Finally, lets take a look at the cost of actually asking people to sign an NDA.  Given that most sophisticated people (investors, partners, etc.) that you will talk to have a policy not to sign NDAs in early stages of a discussion anyways, the simple act of actually asking for an NDA often signals to the other party that you’re new to the game.  If you had a fair amount of experience, they reason, you would know not to ask, as it’s just not going to happen.  


So, to summarize my points:


  1. Its often in your interests to share the “what” (but not details of the how) as early in the process as possible.  In this case, an NDA is not relevant.
  2. Don’t rely on an NDA to protect the truly “secret” stuff.  It’s likely not going to give you the protection you think it is.
  3. Your odds of actually getting someone to sign the NDA are low anyway, so it’s likely not worth the effort.


This is a reality distortion that is relatively easy to avoid.  Just don’t it.  Existing behaviors are well established and you’re not likely to change them.

Posted by on Tue, Apr 18, 2006


I was about to add another point here, then it bacame too long so I made it a post on my own blog:

posted on Wednesday, April 19, 2006 at 11:54 AM by Zoli Erdos

Your reasoning is reasonable but I disagree.

You're right: it may not be relevant, it may not protect you and somebody may not sign it. But, I think that those situations can be handled on a case-by-case basis. No need to categorically throw out the NDA.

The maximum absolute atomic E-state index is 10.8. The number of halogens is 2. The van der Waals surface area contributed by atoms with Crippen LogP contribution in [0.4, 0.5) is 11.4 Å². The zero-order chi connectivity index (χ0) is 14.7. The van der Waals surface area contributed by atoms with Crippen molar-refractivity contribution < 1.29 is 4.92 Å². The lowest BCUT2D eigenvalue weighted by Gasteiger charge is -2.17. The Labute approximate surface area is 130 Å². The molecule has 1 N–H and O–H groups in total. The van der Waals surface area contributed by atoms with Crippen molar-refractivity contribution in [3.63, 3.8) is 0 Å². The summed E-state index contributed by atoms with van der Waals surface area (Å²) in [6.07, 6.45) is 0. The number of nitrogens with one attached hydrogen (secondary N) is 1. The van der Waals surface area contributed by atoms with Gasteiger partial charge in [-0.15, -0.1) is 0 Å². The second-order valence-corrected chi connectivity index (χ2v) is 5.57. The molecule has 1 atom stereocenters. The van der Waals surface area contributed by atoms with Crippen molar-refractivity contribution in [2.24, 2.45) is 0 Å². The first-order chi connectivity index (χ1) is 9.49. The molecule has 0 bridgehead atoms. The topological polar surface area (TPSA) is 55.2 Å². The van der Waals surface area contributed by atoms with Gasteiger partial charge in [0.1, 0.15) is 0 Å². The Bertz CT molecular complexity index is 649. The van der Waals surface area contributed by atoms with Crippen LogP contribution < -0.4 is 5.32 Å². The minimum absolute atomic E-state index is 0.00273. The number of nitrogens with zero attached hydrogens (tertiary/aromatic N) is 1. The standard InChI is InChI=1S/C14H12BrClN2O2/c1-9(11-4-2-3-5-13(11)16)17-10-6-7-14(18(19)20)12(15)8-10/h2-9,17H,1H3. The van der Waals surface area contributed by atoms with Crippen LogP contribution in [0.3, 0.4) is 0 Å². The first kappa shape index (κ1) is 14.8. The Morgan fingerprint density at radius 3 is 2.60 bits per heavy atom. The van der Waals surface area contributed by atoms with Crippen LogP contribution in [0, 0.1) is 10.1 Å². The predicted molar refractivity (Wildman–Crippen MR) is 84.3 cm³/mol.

posted on Tuesday, April 25, 2006 at 12:29 PM by Daniel Howard

Daniel, let's not forget the basic premise: you as an Entrepreneur will not get it anyway, VC's categorically refuse to sign an NDA, so it's not really an existing choice. I think the points raised in the post are about why you don't really lose anything anyway, but again, it's not your choice...

posted on Tuesday, April 25, 2006 at 12:52 PM by Zoli Erdos

I guess that I don't accept the premise. So, I don't accept the arguments to the level of certainty that is claimed.

The article has some good points. It's worth reading.

posted on Tuesday, April 25, 2006 at 9:58 PM by Daniel Howard

Well, you certainly don't have to accept the premise - just like you don't have to accept venture funding, either :-)

Seriously, if you really wonder, here's a good source of VC bloggers: Visiit some of the VC blogs and leave a comment, asking if they are willing to sign NDA's for Entrepreneurs who approach them. (note: we're talking about the initial contact stage, not further down the road when a deal is likely..)

posted on Tuesday, April 25, 2006 at 10:11 PM by Zoli Erdos

I understand where you are coming from. But I've found all sorts of people who are willing to sign NDAs. I think that a blanket statement about NDAs should be replaced with a qualified statement.

I think that this is where a lot of technical people get off track. There's a difference between an absolute certainty and a strong likelihood. In his book, "High Stakes, No Prisoners", Charles Ferguson got VCs to sign NDAs. Sure, some said to him, "No way." Today, not then, probably a lot more will say, "No." Maybe even all will say, "No." But to state that as a certainty, you need more than anecdotal evidence.

I'm not trying to push you into a corner. Yeah ... I agree, generally. And, I'm sure that if you put enough qualifiers on it by saying, "Well, I didn't mean nobody; I meant VCs. And, I only meant the initial contact stage. And under X circumstances with Y people with Z exception."

Yes, I agree: if you put enough qualifiers on it, the statement is true.

posted on Tuesday, April 25, 2006 at 10:44 PM by Daniel Howard